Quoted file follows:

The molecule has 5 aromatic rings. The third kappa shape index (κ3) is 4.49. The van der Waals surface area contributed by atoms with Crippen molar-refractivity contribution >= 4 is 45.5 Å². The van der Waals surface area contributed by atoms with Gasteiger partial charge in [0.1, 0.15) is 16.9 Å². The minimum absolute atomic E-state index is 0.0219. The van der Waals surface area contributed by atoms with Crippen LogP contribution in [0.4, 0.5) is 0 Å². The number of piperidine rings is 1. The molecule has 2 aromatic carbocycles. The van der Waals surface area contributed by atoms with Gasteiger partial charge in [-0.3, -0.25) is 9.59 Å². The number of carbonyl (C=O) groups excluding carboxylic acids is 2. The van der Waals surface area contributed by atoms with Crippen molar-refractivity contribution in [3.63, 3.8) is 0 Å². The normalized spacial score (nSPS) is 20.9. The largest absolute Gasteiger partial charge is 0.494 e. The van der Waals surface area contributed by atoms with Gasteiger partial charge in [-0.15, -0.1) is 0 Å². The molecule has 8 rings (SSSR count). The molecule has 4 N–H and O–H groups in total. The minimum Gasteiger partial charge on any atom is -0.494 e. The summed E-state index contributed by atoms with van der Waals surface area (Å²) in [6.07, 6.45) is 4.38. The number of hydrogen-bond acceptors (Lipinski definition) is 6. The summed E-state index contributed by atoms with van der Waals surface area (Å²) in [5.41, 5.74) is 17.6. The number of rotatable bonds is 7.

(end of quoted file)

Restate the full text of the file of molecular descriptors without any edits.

The molecule has 5 aromatic rings. The third kappa shape index (κ3) is 4.49. The van der Waals surface area contributed by atoms with Crippen molar-refractivity contribution >= 4 is 45.5 Å². The van der Waals surface area contributed by atoms with Gasteiger partial charge in [0.1, 0.15) is 16.9 Å². The minimum absolute atomic E-state index is 0.0219. The van der Waals surface area contributed by atoms with Crippen LogP contribution in [0.4, 0.5) is 0 Å². The number of piperidine rings is 1. The molecule has 2 aromatic carbocycles. The van der Waals surface area contributed by atoms with Gasteiger partial charge in [-0.3, -0.25) is 9.59 Å². The number of carbonyl (C=O) groups excluding carboxylic acids is 2. The van der Waals surface area contributed by atoms with Crippen molar-refractivity contribution in [3.63, 3.8) is 0 Å². The normalized spacial score (nSPS) is 20.9. The largest absolute Gasteiger partial charge is 0.494 e. The van der Waals surface area contributed by atoms with Gasteiger partial charge in [-0.15, -0.1) is 0 Å². The molecule has 8 rings (SSSR count). The molecule has 4 N–H and O–H groups in total. The minimum Gasteiger partial charge on any atom is -0.494 e. The summed E-state index contributed by atoms with van der Waals surface area (Å²) in [6.07, 6.45) is 4.38. The number of hydrogen-bond acceptors (Lipinski definition) is 6. The summed E-state index contributed by atoms with van der Waals surface area (Å²) in [5.41, 5.74) is 17.6. The number of rotatable bonds is 7.